Harry & Son: Paul Newman’s Most Personal Film

In the six-part HBO documentary The Last Movie Stars, chronicling the careers and marriage of film icons Paul Newman and Joanne Woodward, director Ethan Hawke provides a warts-and-all account that doesn’t shy away from infidelity, alcoholism, and regret. Hawke frames discussions of the couple’s films around these revelations. In this way, 1982’s The Verdict becomes a film about Newman tapping into his own struggles with the bottle, while 1986’s The Color of Money becomes a film about a 61-year-old Newman still proving that he’s got it. Interestingly enough, The Last Movie Stars omits discussion of the film Newman made and released between these two classics, 1984’s Harry & Son. 

The omission is understandable; there’s plenty in Harry & Son that doesn’t work. At the time of its release, Roger Ebert awarded the film only a single star, and Vincent Canby called it “a rather drab mess of a movie.” 

Despite its flaws, Harry & Son may just be the most personal film Paul Newman ever made, and for that reason, it merits discussion. In addition to starring, directing, and producing, Newman is also credited with the screenplay (along with Ronald Buck, adapted from a novel by Raymond DeCapite). In a career that spanned sixty years, it is Newman’s only screenwriting credit. Undeniably, he invested a lot of time and effort into the project. This is a story he clearly wanted to tell. It’s a story he needed to tell – not for the audience, but for himself.

Newman plays the eponymous Harry, a blue-collar, south Florida widower who finds himself at odds with his twentysomething son, Howard  (Robby Benson). Harry values hard work. Howard, an aspiring writer, would rather be doing anything other than working. Like writing. Or surfing. Or drinking (Harry and Howard share that particular pastime).

Late in the film, Howard meets up with his father at a diner to celebrate Harry’s birthday. The celebration, however, is short-lived. By this point, Howard has gotten himself fired from a factory, and he quit his job as a repo man after just one night. At the diner, Harry tells Howard he wants him to move out and find a place of his own. “Maybe if you get out and feel the heat, you’ll see the light,” Harry says, dispersing some tough love. He adds, bluntly, “I left a suitcase in your room.” 

Harry does not face Howard. His shame is too great. His failure as a father to instill a sense of responsibility in his son is too great. Howard exits the diner, leaving behind the wrapped gift he brought for his father. The camera stays on Harry. On his face. His eyes. Newman is very still here; Harry is not a Cool Hand Luke or Butch Cassidy. He doesn’t talk first, think later. Harry spends a lot of time in thought and Newman is not afraid to let us see him thinking. He lets the silence—and his face—do the talking. After a couple beats, the camera pulls back to a two-shot with the waitress moving in next to Harry. She opens the gift and is impressed with the blazer inside, draping it over Harry’s shoulders. Rather than staying in a two-shot, the camera pushes in until we are back close on Harry. At first, his countenance is downcast, but as the camera comes to a halt, he raises his gaze. Newman allows us to see his face. Harry may not be brave enough to face his son in these tough moments. Newman, though, is brave enough to face us. The camera doesn’t cut away. We see the lines etched in Harry’s face. Newman’s face.

The film reflects some of the parenting struggles Newman faced in his own life. He fathered six children, five girls and one boy, yet he once remarked, “I didn’t have any talent to be a father.” In 1978, six years before the release of Harry & Son, Newman’s son, Scott, overdosed and died in a Los Angeles hotel room. He was 28. Newman’s friend, A.E. Hotchner, wrote about the strained relationship between Newman and his son in the 2010 book Paul and Me: Fifty-Three Years of Adventures and Misadventures with My Pal Paul Newman. Like Harry & Son’s Howard, Scott had trouble keeping a job. His ambition was to act. To pay the bills, he bounced from job to job, working as a skydiving instructor, a bus driver, a waiter. When Scott died, as the book relates, Newman called it “a hurt beyond tears.” According to Hotchner, Newman felt guilt for not being close enough, for not doing enough to be a good father to his son. After Scott’s death, Newman asked Hotchner, “How do you make amends for something you can’t make amends for?”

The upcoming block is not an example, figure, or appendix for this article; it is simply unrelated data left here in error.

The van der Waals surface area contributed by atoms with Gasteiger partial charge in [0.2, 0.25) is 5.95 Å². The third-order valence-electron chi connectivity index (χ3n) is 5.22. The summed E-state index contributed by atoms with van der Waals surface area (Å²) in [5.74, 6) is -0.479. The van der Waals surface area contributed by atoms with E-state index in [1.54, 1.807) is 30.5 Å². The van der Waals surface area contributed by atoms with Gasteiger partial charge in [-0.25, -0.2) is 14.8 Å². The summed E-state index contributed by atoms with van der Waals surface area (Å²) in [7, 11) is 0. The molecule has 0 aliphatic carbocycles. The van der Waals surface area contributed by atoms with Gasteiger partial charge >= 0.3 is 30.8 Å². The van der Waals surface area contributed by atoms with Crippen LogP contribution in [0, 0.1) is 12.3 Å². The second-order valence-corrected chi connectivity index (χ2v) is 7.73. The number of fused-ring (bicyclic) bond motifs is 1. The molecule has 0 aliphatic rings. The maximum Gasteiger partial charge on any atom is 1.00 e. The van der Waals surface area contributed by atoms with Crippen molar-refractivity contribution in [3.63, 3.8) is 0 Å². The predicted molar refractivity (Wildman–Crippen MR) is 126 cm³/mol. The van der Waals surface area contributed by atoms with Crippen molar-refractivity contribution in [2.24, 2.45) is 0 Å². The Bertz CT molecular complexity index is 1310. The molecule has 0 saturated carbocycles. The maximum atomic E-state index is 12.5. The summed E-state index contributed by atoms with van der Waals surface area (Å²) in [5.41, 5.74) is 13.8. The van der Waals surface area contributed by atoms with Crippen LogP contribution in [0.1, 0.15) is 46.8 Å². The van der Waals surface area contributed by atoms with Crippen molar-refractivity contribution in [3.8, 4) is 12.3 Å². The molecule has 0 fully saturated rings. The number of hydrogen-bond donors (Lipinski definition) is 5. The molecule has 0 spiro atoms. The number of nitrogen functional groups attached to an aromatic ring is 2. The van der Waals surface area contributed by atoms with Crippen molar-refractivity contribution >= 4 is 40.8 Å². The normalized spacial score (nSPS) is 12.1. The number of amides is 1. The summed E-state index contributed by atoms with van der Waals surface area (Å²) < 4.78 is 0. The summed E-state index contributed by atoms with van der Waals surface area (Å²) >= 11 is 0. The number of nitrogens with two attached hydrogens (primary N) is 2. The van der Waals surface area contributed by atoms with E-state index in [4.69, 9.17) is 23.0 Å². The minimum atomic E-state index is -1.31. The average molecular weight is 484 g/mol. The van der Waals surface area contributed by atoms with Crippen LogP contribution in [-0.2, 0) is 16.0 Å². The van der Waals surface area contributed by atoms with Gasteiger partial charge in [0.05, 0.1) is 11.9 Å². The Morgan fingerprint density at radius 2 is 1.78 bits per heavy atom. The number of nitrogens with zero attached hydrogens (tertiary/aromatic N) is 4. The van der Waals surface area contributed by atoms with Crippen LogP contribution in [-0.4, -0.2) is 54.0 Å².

Harry & Son is Newman’s attempts to make amends. It is his attempt to find healing through his filmmaking. In the film’s final reel, tears form in Harry’s eyes as he reaches out to embrace Howard. We get the sense this is Newman reaching back in time to embrace his own son. In this moment, Newman rewrote the ending to Scott’s life, giving his son the happy ending onscreen that proved so elusive offscreen.

Darren Aronofsky has called the close-up the greatest invention of the twentieth century. “You can stick a camera right in the face of Paul Newman, right in those beautiful blue eyes,” Aronofsky said. “You can go right into his soul.” Newman had a reputation as a private person, abandoning the glitz of big city life in Hollywood or New York for a more quiet life in Westport, Connecticut. In public, he grew self-conscious about his eyes and took to wearing dark sunglasses. ”To work as hard as I’ve worked to accomplish anything and then have some yo-yo come up and say, ‘Take off those dark glasses and let’s have a look at those blue eyes’ is really discouraging,” Newman once told the New York Times. With Harry & Son, Newman took off the sunglasses. He put the camera close to himself and allowed us to look into his eyes. He granted us access to his soul.

“Harry & Son” is currently streaming on Amazon Prime Video and Paramount+, and is available for digital rental or purchase.

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